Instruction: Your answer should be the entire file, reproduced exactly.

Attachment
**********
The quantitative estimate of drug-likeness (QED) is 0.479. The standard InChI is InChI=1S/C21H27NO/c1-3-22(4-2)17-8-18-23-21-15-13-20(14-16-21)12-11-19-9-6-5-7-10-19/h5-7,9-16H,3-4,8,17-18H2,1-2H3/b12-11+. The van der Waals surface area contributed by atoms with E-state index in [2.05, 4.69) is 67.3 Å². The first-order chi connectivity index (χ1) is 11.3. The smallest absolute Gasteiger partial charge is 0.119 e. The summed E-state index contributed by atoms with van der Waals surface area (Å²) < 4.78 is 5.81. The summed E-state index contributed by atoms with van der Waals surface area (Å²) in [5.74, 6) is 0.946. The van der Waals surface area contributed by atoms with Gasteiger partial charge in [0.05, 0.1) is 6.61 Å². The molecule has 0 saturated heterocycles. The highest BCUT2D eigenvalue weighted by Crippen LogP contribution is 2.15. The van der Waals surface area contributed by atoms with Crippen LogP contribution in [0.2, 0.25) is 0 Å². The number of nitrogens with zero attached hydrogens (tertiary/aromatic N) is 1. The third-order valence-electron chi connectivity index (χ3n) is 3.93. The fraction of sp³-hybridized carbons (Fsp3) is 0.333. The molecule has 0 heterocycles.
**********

The quantitative estimate of drug-likeness (QED) is 0.479. The standard InChI is InChI=1S/C21H27NO/c1-3-22(4-2)17-8-18-23-21-15-13-20(14-16-21)12-11-19-9-6-5-7-10-19/h5-7,9-16H,3-4,8,17-18H2,1-2H3/b12-11+. The van der Waals surface area contributed by atoms with E-state index in [2.05, 4.69) is 67.3 Å². The first-order chi connectivity index (χ1) is 11.3. The smallest absolute Gasteiger partial charge is 0.119 e. The summed E-state index contributed by atoms with van der Waals surface area (Å²) < 4.78 is 5.81. The summed E-state index contributed by atoms with van der Waals surface area (Å²) in [5.74, 6) is 0.946. The van der Waals surface area contributed by atoms with Gasteiger partial charge in [0.05, 0.1) is 6.61 Å². The molecule has 0 saturated heterocycles. The highest BCUT2D eigenvalue weighted by Crippen LogP contribution is 2.15. The van der Waals surface area contributed by atoms with Crippen LogP contribution in [0.2, 0.25) is 0 Å². The number of nitrogens with zero attached hydrogens (tertiary/aromatic N) is 1. The third-order valence-electron chi connectivity index (χ3n) is 3.93. The fraction of sp³-hybridized carbons (Fsp3) is 0.333. The molecule has 0 heterocycles.